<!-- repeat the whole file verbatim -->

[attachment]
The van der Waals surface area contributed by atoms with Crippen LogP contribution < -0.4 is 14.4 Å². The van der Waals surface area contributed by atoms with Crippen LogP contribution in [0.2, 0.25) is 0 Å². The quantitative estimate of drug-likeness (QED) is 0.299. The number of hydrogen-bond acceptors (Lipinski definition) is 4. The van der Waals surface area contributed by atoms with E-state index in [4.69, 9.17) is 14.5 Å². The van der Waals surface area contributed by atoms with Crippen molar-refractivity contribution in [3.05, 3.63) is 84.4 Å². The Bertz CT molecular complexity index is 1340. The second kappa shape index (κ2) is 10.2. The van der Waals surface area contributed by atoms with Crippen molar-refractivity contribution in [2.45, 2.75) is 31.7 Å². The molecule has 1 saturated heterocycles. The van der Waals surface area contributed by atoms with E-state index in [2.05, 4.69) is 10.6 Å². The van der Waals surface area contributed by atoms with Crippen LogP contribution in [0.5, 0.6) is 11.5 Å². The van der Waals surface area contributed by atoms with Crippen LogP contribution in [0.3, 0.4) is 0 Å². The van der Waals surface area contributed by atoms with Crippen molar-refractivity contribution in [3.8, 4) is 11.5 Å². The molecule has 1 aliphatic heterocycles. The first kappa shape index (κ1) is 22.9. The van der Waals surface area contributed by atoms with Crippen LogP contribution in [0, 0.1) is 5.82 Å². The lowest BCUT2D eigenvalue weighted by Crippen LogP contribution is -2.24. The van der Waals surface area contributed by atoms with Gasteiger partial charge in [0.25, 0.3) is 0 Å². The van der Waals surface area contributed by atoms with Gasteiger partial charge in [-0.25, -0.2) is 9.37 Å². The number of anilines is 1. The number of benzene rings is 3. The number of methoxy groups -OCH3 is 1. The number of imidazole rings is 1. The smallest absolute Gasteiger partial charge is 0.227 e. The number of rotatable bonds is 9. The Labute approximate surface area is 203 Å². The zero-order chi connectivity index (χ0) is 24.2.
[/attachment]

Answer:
The van der Waals surface area contributed by atoms with Crippen LogP contribution < -0.4 is 14.4 Å². The van der Waals surface area contributed by atoms with Crippen LogP contribution in [0.2, 0.25) is 0 Å². The quantitative estimate of drug-likeness (QED) is 0.299. The number of hydrogen-bond acceptors (Lipinski definition) is 4. The van der Waals surface area contributed by atoms with E-state index in [4.69, 9.17) is 14.5 Å². The van der Waals surface area contributed by atoms with Crippen molar-refractivity contribution in [3.05, 3.63) is 84.4 Å². The Bertz CT molecular complexity index is 1340. The second kappa shape index (κ2) is 10.2. The van der Waals surface area contributed by atoms with Crippen molar-refractivity contribution in [2.45, 2.75) is 31.7 Å². The molecule has 1 saturated heterocycles. The van der Waals surface area contributed by atoms with E-state index in [2.05, 4.69) is 10.6 Å². The van der Waals surface area contributed by atoms with Crippen LogP contribution in [0.5, 0.6) is 11.5 Å². The van der Waals surface area contributed by atoms with Crippen LogP contribution in [0.3, 0.4) is 0 Å². The van der Waals surface area contributed by atoms with Crippen molar-refractivity contribution in [3.8, 4) is 11.5 Å². The molecule has 1 aliphatic heterocycles. The first kappa shape index (κ1) is 22.9. The van der Waals surface area contributed by atoms with Crippen LogP contribution in [0, 0.1) is 5.82 Å². The lowest BCUT2D eigenvalue weighted by Crippen LogP contribution is -2.24. The van der Waals surface area contributed by atoms with Gasteiger partial charge in [0.25, 0.3) is 0 Å². The van der Waals surface area contributed by atoms with Gasteiger partial charge in [-0.25, -0.2) is 9.37 Å². The number of anilines is 1. The number of benzene rings is 3. The number of methoxy groups -OCH3 is 1. The number of imidazole rings is 1. The smallest absolute Gasteiger partial charge is 0.227 e. The number of rotatable bonds is 9. The Labute approximate surface area is 203 Å². The zero-order chi connectivity index (χ0) is 24.2.